One of the aims of the Friends of Loxley Cemetery is to collate and record information of historical interest; old cemeteries are sources of family history information, and a research resource for future generations.

Another aim is to assist families to find the graves of their loved ones, we run a Find A Grave Service for this purpose. This is free to members and we ask a small fee from non-members.

Burial research: as we uncover the graves and headstones, our team is researching the lives of some of the departed and their families. The Grave Stories section has photographs and documents from this work.


Important Graves in Loxley Cemetery

Many of the graves are of exceptional interest:


Great Sheffield Flood of 1864

At least 22 victims of the Great Sheffield Flood of 1864 are buried at Loxley, including several families:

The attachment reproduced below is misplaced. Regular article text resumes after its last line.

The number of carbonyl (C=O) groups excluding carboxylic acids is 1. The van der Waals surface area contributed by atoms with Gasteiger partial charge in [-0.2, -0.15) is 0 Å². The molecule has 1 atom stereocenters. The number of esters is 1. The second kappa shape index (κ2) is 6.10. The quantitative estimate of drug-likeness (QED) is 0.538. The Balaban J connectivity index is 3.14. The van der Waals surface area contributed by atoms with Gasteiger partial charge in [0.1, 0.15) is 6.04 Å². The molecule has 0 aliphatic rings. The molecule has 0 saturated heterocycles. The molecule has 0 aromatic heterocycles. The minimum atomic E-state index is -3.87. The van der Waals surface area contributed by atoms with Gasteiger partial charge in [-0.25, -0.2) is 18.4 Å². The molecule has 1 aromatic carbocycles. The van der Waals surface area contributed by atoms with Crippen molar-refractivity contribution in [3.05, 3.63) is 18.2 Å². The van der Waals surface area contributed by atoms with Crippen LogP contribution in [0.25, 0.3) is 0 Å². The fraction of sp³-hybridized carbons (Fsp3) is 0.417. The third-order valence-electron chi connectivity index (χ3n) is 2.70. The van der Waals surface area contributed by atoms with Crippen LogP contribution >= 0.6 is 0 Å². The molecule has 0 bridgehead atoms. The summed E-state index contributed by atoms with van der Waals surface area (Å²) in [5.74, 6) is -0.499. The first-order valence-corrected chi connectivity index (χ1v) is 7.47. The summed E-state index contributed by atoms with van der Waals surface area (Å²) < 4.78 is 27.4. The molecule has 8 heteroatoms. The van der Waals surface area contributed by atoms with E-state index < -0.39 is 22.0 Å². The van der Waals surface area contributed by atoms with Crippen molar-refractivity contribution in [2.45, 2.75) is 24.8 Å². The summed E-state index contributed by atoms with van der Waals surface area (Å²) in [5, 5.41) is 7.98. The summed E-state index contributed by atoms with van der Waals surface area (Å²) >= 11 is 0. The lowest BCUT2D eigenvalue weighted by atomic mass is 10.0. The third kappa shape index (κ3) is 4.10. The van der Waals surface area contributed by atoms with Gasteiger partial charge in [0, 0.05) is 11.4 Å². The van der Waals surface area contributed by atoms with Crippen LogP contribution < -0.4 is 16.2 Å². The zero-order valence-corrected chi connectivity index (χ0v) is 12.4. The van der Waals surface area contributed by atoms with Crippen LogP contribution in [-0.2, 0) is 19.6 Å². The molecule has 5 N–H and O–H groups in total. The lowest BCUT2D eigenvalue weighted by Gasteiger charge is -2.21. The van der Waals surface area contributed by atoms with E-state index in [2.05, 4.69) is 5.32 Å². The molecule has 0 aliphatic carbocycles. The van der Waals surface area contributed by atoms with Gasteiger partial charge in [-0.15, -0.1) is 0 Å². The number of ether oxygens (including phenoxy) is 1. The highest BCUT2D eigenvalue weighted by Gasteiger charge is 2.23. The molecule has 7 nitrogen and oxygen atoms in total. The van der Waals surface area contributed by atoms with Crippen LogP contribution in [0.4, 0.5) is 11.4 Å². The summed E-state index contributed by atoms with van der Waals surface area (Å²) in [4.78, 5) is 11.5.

From Malin Bridge  

• 7 members of the Armitage family

• 3 members of the Hudson family

• 4 members of the Bates family

• 4 members of the Chapman family of Little Matlock

• and 2 Dentons of Old Wheel 

War Commission Graves

Loxley Cemetery also holds a number of graves from the War Graves Commission:
3 from WWI and 11 from WWII, including that of an Air Raid Warden killed in the Sheffield Blitz.

Titanic Connection

Whilst Loxley is about as far away from the sea as one can get in England, there is a connection to the world’s most famous sea tragedy: the sinking of the Titanic in 1912. Chief Officer Henry Tingle Wilde of RMS Titanic was christened at Loxley Church on 24 October 1872. His mother, Elizabeth Tingle, was a Loxley lass and his father, Henry Wilde, was from Ecclesfield. Both his parents are buried at Loxley Cemetery.

Libraries Sheffield has recently (April 2021) published an article about Henry Tingle: Titanic Chief Officer's Links to Loxley Chapel.

Sinking of the Lusitania

The RMS Lusitania was a UK-registered ocean liner that was torpedoed by a German Navy U-boat during the First World War on 7 May 1915, off the coast of Ireland, killing 1,195 people including 128 Americans. The disaster set off a chain of events that eventually led to the United States entering World War I. Frederick Skelton, son of Frederick and Sarah Skelton, was a passenger aboard the ship, and did not survive. The Skelton family grave is in Loxley Cemetery, and Frederick is memorialised there.